It is important to consider our study’s limitations. First, PubMed was the only database searched, and it is possible that medical students’ articles were published in nonindexed journals. Students or mentors may have had a change of last name since the time of fellowship participation; thus, our search strategy would not discover their publication. A change of last name would also affect the accuracy of our match information, and it is possible that we did not find all students for whom match information was available. Also, we only know whether an article was published but not whether a manuscript was submitted for publication and not accepted. Finally, publication of work performed during the FAER fellowship may have occurred since the time of our search.
Ideally, in order to evaluate the effectiveness of the FAER MSARF program on both academic productivity and career choices, we would have a comparison group of students who applied to the MSARF fellowship and were either not accepted or did not accept the fellowship position. However, although we could evaluate the career choices for a subset of MSARF applicants, we were unable to evaluate the academic productivity of students who were not accepted into the MSARF program. We could not determine whether these students performed research during medical school, their mentors’ identities, or their fields of research. This information would be critical to performing such an analysis. A final limitation is that, due to the retrospective nature of the study, we lacked knowledge of important characteristics of both the students and mentors, such as previous research experience and productivity for both the student and the mentor. We also do not have information on the mentors’ experience in working with medical students, percentage of time dedicated to research, or grant funding. We do not know whether the student–mentor relationship extended beyond the 8 weeks of the fellowship. It is possible that students who had a closer connection to their mentor were more likely to be included as an author or pursue a career in anesthesiology, but this is purely speculative.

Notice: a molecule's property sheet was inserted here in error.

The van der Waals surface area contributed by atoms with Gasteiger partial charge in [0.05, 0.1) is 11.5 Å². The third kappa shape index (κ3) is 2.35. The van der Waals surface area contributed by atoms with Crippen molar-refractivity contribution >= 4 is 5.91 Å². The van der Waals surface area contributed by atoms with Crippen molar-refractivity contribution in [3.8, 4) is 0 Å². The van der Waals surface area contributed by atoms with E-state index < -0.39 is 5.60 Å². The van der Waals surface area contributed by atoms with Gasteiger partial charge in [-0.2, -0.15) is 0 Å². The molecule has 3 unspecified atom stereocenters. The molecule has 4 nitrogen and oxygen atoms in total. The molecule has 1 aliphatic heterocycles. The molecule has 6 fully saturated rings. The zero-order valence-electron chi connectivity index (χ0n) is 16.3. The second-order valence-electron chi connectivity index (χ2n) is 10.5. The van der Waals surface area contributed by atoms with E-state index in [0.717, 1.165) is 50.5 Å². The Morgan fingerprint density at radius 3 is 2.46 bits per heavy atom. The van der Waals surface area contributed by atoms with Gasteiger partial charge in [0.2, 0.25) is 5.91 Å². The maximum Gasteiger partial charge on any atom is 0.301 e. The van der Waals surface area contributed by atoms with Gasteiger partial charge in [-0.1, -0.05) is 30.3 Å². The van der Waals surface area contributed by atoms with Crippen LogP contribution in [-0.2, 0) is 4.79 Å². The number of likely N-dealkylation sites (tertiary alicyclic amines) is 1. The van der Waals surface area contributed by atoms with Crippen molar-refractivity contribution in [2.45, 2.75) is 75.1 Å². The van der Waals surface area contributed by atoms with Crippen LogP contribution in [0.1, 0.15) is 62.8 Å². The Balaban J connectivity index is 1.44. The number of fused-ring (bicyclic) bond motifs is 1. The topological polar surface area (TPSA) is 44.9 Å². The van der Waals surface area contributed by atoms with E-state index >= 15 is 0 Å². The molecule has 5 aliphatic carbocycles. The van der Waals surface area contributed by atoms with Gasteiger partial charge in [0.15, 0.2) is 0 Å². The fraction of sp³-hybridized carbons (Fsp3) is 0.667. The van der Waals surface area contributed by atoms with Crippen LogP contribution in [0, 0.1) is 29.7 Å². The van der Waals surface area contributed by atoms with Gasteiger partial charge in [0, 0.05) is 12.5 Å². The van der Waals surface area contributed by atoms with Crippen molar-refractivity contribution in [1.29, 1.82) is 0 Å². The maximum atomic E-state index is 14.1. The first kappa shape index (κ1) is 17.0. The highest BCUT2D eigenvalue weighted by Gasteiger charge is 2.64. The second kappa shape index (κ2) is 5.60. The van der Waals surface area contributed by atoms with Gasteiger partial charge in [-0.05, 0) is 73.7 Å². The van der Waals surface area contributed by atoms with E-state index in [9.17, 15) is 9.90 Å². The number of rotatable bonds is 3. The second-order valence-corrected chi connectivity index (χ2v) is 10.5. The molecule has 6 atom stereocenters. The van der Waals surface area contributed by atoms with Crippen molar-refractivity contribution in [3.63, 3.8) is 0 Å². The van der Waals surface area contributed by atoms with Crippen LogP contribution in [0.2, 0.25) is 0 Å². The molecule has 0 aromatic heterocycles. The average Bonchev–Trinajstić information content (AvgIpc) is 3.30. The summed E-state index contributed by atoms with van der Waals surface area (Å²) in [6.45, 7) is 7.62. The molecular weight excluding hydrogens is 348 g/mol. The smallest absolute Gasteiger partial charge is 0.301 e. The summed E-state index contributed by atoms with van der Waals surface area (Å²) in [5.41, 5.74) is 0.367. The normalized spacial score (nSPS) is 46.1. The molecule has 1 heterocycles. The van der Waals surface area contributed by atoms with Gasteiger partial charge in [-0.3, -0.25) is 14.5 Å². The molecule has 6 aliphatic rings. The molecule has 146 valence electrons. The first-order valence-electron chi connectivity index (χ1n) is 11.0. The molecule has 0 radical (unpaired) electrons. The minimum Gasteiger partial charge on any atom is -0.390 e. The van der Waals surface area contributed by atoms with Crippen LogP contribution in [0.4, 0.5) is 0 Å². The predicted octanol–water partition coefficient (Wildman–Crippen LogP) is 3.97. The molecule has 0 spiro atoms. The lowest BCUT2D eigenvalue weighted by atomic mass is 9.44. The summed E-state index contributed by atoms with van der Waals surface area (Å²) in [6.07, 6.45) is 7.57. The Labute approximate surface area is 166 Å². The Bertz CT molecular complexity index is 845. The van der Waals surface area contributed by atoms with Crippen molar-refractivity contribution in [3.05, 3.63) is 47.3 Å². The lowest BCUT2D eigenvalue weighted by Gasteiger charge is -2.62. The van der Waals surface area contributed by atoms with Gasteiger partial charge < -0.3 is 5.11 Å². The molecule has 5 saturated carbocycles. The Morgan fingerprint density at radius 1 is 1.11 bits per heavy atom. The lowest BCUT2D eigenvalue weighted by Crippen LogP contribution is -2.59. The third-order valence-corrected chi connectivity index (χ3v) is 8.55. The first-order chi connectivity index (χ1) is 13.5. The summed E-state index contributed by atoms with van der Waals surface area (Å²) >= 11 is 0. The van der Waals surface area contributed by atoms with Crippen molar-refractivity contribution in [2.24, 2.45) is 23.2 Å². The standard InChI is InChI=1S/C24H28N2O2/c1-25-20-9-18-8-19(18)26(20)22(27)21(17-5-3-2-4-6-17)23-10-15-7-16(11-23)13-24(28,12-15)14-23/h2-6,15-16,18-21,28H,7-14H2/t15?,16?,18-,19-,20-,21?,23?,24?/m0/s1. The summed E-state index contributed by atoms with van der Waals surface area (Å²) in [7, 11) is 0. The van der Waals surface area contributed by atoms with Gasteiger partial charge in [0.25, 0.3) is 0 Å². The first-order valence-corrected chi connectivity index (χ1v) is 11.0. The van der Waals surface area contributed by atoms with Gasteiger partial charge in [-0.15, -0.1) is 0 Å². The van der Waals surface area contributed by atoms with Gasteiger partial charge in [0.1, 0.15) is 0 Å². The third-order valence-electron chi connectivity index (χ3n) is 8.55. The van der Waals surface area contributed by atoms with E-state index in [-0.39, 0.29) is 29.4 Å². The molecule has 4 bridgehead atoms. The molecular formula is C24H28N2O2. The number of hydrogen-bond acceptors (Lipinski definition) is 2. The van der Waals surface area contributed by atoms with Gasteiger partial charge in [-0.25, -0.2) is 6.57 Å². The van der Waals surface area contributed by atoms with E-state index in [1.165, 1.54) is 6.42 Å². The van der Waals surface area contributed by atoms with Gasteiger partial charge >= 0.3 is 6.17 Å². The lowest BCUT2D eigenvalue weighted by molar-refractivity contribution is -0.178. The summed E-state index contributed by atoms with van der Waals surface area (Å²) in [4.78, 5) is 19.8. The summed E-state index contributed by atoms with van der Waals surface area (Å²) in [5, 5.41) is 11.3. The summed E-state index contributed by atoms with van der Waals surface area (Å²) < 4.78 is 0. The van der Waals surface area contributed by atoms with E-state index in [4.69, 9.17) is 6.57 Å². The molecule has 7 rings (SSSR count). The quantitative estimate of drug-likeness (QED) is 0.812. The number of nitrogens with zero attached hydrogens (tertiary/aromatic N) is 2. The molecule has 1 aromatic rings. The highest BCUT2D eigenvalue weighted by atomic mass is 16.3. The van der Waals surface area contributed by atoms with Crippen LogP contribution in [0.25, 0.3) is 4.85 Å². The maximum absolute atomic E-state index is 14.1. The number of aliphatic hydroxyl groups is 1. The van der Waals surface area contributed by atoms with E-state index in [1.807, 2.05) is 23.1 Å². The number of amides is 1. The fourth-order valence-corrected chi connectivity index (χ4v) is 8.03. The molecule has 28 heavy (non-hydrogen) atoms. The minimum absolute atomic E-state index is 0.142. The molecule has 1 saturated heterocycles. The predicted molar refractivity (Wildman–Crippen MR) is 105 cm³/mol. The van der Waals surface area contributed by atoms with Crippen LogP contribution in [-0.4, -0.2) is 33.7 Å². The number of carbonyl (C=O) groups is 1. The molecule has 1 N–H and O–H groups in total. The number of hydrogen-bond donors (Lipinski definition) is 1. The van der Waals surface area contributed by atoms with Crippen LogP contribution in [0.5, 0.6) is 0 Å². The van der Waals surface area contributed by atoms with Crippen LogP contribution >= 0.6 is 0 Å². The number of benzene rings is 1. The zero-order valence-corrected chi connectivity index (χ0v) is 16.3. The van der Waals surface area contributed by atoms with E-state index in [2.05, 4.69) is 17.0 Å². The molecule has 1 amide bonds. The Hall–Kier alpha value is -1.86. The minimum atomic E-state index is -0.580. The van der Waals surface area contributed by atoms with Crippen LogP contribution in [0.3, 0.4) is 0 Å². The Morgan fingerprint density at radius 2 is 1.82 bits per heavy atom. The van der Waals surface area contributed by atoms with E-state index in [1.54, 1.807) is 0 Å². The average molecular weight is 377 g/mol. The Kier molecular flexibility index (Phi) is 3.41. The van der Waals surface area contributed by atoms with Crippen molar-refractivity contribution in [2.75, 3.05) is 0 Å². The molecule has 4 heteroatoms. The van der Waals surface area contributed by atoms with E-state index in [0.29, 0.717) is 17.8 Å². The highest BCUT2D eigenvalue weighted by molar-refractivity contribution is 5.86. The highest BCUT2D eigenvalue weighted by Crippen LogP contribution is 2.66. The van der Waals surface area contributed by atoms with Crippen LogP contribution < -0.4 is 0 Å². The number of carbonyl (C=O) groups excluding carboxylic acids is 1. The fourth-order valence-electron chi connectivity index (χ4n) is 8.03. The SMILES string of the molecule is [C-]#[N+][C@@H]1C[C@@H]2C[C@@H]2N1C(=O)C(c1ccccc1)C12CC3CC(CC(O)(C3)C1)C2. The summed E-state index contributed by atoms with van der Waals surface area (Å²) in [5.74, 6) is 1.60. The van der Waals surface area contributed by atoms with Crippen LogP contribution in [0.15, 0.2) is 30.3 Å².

In summary, the MSARF program has had a positive impact on students, with many students being included as a co-author on peer-reviewed articles as well as entering anesthesiology residency programs. Because the first cohorts of the MSARF program are now completing fellowship or entering practice, it is too early to ascertain whether the program has had a long-term impact in the development of academic anesthesiologists. However, the initial assessment of this program is promising, and there is some evidence to suggest that exposure to research as a medical student does result in an increase in the number of physician-scientists.8,23 Therefore, the MSARF program, and similar programs, may be one strategy to help increase the number of physician-scientists in anesthesiology.
Supported by a grant from the Robert Wood Johnson Foundation (Princeton, New Jersey; to Dr. Toledo) Harold Amos Medical Faculty Development Program (award no. 69779) and by a Foundation for Anesthesia Education and Research (Rochester, Minnesota; to Dr. McLean) Medical Student Anesthesia Research Fellowship.
The authors declare no competing interests.